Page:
the communication?

·      How will you follow up if additional communication is required?

There are a number of ways you can find out this information.  In my previous blog titled ‘The importance of measuring your internal content’, I wrote about using tools like Google Analytics and URL shortener to find out if your communication cut through. You can also go out and speak to your audience. Why not conduct another sample study or focus group with the same people you did in point 3 and find out if your communication hit the mark.

If you haven’t got the result you were after then it’s important you revaluate your messages and start your communication plan again, but remember to take on key learning from your original plan.

If your plan is successful then you need to develop a plan to keep your audience engaged and remembering your key messages.

If you take the time to follow these eight steps then I believe you can deliver an effective communication plan every time.

The holy grail of employee engagement

Virgin Group has launched a new print magazine for employees, which aims to showcase the individuals that make a difference around the business.

The publication has been heralded by Saskia Dornan, Head of Group Internal Communications for Virgin Management, as “[giving] employees a chance to talk about themselves and their job”, with staff members from across the globe telling their stories and creating a spirit of togetherness.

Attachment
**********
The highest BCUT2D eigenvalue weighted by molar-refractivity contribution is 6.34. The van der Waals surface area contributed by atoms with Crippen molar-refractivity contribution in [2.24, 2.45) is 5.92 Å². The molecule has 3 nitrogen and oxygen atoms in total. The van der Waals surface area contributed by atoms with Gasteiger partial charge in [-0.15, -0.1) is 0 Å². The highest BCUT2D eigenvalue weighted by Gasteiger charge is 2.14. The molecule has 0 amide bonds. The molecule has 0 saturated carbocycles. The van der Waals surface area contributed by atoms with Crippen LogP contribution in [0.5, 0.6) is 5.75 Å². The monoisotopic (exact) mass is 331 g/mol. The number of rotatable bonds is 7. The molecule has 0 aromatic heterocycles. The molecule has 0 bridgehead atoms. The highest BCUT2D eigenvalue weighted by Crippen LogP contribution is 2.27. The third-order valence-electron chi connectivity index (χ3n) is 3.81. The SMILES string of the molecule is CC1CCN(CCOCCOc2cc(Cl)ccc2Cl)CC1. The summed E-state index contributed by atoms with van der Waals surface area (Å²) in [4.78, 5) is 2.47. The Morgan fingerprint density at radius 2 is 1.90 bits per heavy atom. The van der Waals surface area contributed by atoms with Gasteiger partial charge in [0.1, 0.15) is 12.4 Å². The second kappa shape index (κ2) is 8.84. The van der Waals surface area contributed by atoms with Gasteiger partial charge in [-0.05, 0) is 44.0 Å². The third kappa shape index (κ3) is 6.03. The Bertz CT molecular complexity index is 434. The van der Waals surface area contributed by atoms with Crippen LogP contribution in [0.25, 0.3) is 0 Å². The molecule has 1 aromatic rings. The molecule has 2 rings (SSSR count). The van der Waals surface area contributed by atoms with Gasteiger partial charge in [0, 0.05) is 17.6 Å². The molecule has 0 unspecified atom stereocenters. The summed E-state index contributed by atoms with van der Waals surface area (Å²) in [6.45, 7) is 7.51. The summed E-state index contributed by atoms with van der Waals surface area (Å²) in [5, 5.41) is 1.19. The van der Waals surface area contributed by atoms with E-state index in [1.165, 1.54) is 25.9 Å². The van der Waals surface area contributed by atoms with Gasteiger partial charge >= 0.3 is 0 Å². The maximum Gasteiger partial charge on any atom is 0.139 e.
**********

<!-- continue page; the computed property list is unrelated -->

A genuine focus on front-line employees and the topics that matter to them is what all good internal communications should be about. Many companies claim to achieve this, but all too often their shiny new publication is swiftly hijacked by senior managers with a corporate box to tick.

As an internal communications specialist, one of our biggest challenges often lies in persuading clients that not every piece of content has to have an explicit link to a strategic business objective. When we ask employees what they think of the internal communications channels available to them, one of the most common complaints is that ‘it’s full of management speak and corporate propaganda’. There’s often a clear gap between what front-line staff want to read and what some senior management think they should be reading.

Internal communications titles are up against huge competition in a market swamped with print and digital content. Getting an employee to pick up their company magazine on a lunch break, rather than the latest copy of Grazia or The Sun, means that internal comms teams have to employ the same strategies that newsstand titles do. That means providing content that is relevant, timely and engaging. There’s still a place for business messaging, but it has to be treated in an appropriate way.

It’s not easy, but for those businesses brave enough to stick to their strategy, the holy grail of employee engagement is much more achievable. At Summersault, we produce a bimonthly internal newspaper for National Grid gas distribution colleagues called The Patch. The publication is designed to keep those colleagues working in isolated and remote locations in touch with each other and the wider business.

The Patch takes its cues from the best of the tabloid press and serves up an intriguing mix of humorous people-focused pieces and concise business news.

First-person reportage gives readers a sense of ownership, front-line colleagues actively contribute their own stories to the paper and business messaging is always treated in a creative and jargon-free manner.

The result? Just a year after the launch, 98% of employees regularly read the publication.